Radioactive dating organic materials
Some of the atoms eventually change from one element to another by a process called radioactive decay.
If there are a lot of atoms of the original element, called the parent element, the atoms decay to another element, called the daughter element, at a predictable rate.
However, some Christians suggest that the geologic dating techniques are unreliable, that they are wrongly interpreted, or that they are confusing at best.
Unfortunately, much of the literature available to Christians has been either inaccurate or difficult to understand, so that confusion over dating techniques continues.
The five charts spanned the time period 1320 through 1633 to aid investigations into whether the charts were from the specified time periods, or were created by a cottage industry known to occur many centuries later.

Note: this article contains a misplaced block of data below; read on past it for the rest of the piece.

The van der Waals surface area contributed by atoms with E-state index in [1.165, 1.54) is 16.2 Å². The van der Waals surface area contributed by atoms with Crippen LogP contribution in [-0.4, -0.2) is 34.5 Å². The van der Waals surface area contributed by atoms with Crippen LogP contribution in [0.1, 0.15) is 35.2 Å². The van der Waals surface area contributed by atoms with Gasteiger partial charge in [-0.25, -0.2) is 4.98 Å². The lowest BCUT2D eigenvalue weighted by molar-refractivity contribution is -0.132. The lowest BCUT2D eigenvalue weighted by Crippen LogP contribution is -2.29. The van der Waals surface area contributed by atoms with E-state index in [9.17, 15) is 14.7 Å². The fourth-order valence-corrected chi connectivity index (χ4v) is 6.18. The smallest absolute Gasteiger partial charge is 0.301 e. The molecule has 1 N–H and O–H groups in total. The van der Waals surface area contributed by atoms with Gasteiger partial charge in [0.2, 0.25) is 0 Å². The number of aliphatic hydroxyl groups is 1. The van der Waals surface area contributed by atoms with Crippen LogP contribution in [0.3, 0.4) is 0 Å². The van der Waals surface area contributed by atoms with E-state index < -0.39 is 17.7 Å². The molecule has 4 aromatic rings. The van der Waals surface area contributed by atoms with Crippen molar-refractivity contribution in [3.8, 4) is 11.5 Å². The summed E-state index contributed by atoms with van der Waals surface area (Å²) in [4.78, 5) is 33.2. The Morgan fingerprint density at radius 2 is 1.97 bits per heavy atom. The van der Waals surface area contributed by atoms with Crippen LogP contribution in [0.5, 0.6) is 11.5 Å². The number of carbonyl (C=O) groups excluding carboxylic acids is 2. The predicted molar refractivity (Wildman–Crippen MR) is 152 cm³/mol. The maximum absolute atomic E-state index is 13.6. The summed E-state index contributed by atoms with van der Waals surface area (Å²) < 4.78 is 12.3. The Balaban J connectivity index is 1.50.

An important aspect of the study was a series of controlled tests comparing the radiocarbon content of un-cleaned, possibly contaminated samples, with chemically cleaned equivalents.
Introduction Overview The Radiometric Clocks Examples of Dating Methods for Igneous Rocks Potassium-Argon Argon-Argon Rubidium-Strontium Samarium-Neodymium, Lutetium-Hafnium, and Rhenium-Osmium Uranium-Lead The Age of the Earth Extinct Radionuclides: The Hourglasses that Ran Out Cosmogenic Radionuclides: Carbon-14, Beryllium-10, Chlorine-36 Radiometric Dating of Geologically Young Samples Non-Radiogenic Dating Methods for the Past 100,000 Years Ice Cores Varves Other Annual-Layering Methods Thermoluminescence Electron Spin Resonance Cosmic Ray Exposure Dating Can We Really Believe the Dating Systems? Rightly Handling the Word of Truth Arguments over the age of the Earth have sometimes been divisive for people who regard the Bible as God's word.
Radiometric dating--the process of determining the age of rocks from the decay of their radioactive elements--has been in widespread use for over half a century.
There are over forty such techniques, each using a different radioactive element or a different way of measuring them.
The Earth's atmosphere contains various isotopes of carbon, roughly in constant proportions.
These include the main stable isotope (12C) and an unstable isotope (14C).